The women: Mary Helena (Racine, Wisconsin), Kathy (Santa Rosa, CA), Anne (San Francisco, CA), Barbara (Dixon, CA), Lauren (Oakland, CA), Debbi (Windsor, CA)
The death of a child is never easy and never bearable. Whether it's by sickness or by accident, a parent doesn't foresee their child dying before them. Through time, the healing process begins. In Jennifer Steinman's documentary, 'Motherland,' she shares the stories of six women, each who has lost a child and have taken a 17-day trip to South Africa to comfort the children of those who died of AIDS and other diseases. It's a story that's uplifting, heartfelt and poignant.
In traveling to Oudtshoorn, South Africa, we meet Kathy, Debbi, Barbara and Lauren, Anne, and Mary Helena as they come to help the orphans whose parents have died of AIDS or other diseases. As each of the women comment on how wonderful it is for them to be of assistant, we get a glimpse as their own sadden tale. Debbie lost her son Garrett to drunk driver, while Anne lost her daughter Grace to suicide without ever knowing a reason. Although she works in a hospital emergency room, Kelly wasn't on duty when her son Mike died of a motorcycle accident. The youngest of the women, Lauren, is not a mother, but there to represent her mother. Lauren's brother Aaron died of a gang-related incident, while Barbara's son Jason died in a car crash. The most compelling story of the women comes from African American Mary Helena, who not only lost her son Teveston in a homicide, but suffered a stroke afterwards.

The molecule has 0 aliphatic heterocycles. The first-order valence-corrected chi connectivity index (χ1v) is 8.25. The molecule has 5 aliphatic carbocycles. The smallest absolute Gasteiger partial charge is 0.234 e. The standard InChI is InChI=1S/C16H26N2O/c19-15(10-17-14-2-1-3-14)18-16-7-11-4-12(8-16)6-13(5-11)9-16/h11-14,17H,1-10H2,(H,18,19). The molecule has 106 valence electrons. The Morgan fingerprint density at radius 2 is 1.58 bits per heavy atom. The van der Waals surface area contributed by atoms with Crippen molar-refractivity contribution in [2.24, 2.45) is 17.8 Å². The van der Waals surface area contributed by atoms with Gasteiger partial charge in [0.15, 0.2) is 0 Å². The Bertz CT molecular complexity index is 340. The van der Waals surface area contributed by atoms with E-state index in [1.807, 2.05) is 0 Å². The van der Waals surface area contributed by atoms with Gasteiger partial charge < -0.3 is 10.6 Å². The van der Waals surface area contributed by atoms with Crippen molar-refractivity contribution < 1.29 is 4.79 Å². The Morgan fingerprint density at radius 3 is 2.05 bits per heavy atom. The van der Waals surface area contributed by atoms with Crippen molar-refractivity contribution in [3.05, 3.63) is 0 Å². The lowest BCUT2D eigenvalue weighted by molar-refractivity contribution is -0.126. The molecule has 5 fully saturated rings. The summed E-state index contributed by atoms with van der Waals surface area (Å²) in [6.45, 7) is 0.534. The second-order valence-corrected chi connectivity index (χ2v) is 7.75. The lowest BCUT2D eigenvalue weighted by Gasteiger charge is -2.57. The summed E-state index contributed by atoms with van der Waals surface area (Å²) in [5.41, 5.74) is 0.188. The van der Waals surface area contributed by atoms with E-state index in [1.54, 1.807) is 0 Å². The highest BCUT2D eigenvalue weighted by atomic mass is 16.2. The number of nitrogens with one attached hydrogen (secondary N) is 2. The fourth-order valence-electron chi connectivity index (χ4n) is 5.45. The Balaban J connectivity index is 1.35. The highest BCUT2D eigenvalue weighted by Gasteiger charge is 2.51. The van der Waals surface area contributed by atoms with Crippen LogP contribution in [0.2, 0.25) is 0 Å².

As the women share their pain, we can see that some are working through it while others are still grieving. The trip to Africa is bringing the women a bit of comfort in that they are now able to help the less fortunate who are not in a position to get the help when death knocks on a parent's door. The volunteer work at an over-crowded day care and the activities they do with the children and teens bring them together.
'Motherland' is an honest and intimate look at emotional pain. Tears are forthcoming, but in a country far away from home, the women form a sisterhood to heal themselves and find a way of coping with grief